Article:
The Europa SE was unveiled at the Geneva International Motor Show on 5 March 2008. The Europa was an upgraded model with more comfort in mind, intended to bring in more customers. The Europa S motor was modified to bring power to 225 PS (165 kW; 222 bhp) and torque to 300 N·m (221 lb·ft). The Europa was discontinued in 2010.
||This article includes a list of references, but its sources remain unclear because it has insufficient inline citations. (October 2009)|
- Cardew, Basil, ed. (October 1974). "Motor Show Review 1975 Cars: Lotus Europa Special". Daily Express: 27.
- Ludvigsen, Karl (2010). Colin Chapman: Inside the Innovator. Haynes Publishing. p. 33,118,123. ISBN 1-84425-413-5.
- Ludvigsen Colin Chapman, pp. 123,291
- Trummel, Reid (January 2014). "1970 Lotus Europa S2". Sports Car Market 26 (1): 58–59.
- Braunschweig, Robert; et al., eds. (March 11, 1971). "Automobil Revue '71" (in German and French) 66. Berne, Switzerland: Hallwag SA. p. 366.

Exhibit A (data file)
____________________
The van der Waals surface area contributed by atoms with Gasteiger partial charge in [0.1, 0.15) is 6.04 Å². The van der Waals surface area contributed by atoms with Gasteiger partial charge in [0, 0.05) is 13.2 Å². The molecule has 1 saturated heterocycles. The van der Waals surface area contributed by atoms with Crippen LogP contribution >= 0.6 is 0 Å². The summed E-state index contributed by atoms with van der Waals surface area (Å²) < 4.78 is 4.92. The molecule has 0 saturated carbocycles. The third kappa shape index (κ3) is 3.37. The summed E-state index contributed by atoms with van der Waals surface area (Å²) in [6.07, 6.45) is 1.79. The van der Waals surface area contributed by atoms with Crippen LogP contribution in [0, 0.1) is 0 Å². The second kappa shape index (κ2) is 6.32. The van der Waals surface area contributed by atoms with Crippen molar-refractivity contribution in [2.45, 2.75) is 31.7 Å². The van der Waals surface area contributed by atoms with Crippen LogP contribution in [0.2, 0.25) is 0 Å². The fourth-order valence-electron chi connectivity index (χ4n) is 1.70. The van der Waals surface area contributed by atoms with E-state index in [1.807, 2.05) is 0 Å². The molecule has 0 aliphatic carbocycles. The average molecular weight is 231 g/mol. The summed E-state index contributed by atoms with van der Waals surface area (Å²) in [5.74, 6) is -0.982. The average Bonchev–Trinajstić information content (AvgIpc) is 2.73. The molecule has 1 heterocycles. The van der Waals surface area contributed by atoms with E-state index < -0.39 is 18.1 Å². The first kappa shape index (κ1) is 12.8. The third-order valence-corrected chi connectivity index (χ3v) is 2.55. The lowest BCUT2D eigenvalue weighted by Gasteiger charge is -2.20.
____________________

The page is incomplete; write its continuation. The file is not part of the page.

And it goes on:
- Lotus Europa at pistonheads.com - photographs information
- Europa Census - car registry, photographs, information in French and English
- Autozine's Classic Cars Lotus Page
- race-cars.com Lotus Type Reference
- (print) "Lotus Cars 1948 - 1990" article from 1992 International Lotus Convention (Program Guide), published by Golden Gate Lotus Club
- Lotus adds Europa SE for 2008; - from Autoblog
- Lotus 47 - Lotus 47 registry and information
|Lotus production car timeline, 1950–present|
|Sports racer||Mark VIII||Mark IX||Eleven||15||17||19||23||30||40||47||62|
|Saloon||Ford Cortina Lotus||Ford Cortina Lotus|
|Grand tourer||Europa||Esprit||Europa S|